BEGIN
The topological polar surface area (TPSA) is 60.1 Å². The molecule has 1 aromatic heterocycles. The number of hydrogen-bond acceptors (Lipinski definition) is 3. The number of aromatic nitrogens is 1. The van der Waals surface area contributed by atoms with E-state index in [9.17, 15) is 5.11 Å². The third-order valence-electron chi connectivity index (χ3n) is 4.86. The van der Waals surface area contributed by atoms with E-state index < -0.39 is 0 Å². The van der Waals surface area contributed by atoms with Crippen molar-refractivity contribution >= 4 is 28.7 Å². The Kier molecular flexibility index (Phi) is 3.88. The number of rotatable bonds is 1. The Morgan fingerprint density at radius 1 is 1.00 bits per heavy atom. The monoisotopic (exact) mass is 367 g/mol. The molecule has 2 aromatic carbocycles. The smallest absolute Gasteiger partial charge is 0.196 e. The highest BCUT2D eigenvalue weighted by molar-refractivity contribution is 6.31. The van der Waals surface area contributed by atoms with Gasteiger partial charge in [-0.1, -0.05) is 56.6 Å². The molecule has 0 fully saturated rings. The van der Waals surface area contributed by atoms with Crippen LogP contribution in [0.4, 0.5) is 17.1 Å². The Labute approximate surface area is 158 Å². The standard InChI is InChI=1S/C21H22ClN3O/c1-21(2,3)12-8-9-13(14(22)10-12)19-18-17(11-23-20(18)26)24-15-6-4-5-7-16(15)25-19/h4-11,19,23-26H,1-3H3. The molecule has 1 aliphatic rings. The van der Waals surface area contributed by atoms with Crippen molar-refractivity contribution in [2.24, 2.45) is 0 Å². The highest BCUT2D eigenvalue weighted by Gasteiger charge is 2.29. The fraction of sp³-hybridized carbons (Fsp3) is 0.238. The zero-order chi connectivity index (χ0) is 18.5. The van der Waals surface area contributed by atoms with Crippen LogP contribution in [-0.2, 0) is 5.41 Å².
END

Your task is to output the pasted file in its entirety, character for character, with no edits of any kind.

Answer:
The topological polar surface area (TPSA) is 60.1 Å². The molecule has 1 aromatic heterocycles. The number of hydrogen-bond acceptors (Lipinski definition) is 3. The number of aromatic nitrogens is 1. The van der Waals surface area contributed by atoms with E-state index in [9.17, 15) is 5.11 Å². The third-order valence-electron chi connectivity index (χ3n) is 4.86. The van der Waals surface area contributed by atoms with E-state index < -0.39 is 0 Å². The van der Waals surface area contributed by atoms with Crippen molar-refractivity contribution >= 4 is 28.7 Å². The Kier molecular flexibility index (Phi) is 3.88. The number of rotatable bonds is 1. The Morgan fingerprint density at radius 1 is 1.00 bits per heavy atom. The monoisotopic (exact) mass is 367 g/mol. The molecule has 2 aromatic carbocycles. The smallest absolute Gasteiger partial charge is 0.196 e. The highest BCUT2D eigenvalue weighted by molar-refractivity contribution is 6.31. The van der Waals surface area contributed by atoms with Gasteiger partial charge in [-0.1, -0.05) is 56.6 Å². The molecule has 0 fully saturated rings. The van der Waals surface area contributed by atoms with Crippen LogP contribution in [0.4, 0.5) is 17.1 Å². The Labute approximate surface area is 158 Å². The standard InChI is InChI=1S/C21H22ClN3O/c1-21(2,3)12-8-9-13(14(22)10-12)19-18-17(11-23-20(18)26)24-15-6-4-5-7-16(15)25-19/h4-11,19,23-26H,1-3H3. The molecule has 1 aliphatic rings. The van der Waals surface area contributed by atoms with Crippen molar-refractivity contribution in [2.24, 2.45) is 0 Å². The highest BCUT2D eigenvalue weighted by Gasteiger charge is 2.29. The fraction of sp³-hybridized carbons (Fsp3) is 0.238. The zero-order chi connectivity index (χ0) is 18.5. The van der Waals surface area contributed by atoms with Crippen LogP contribution in [-0.2, 0) is 5.41 Å².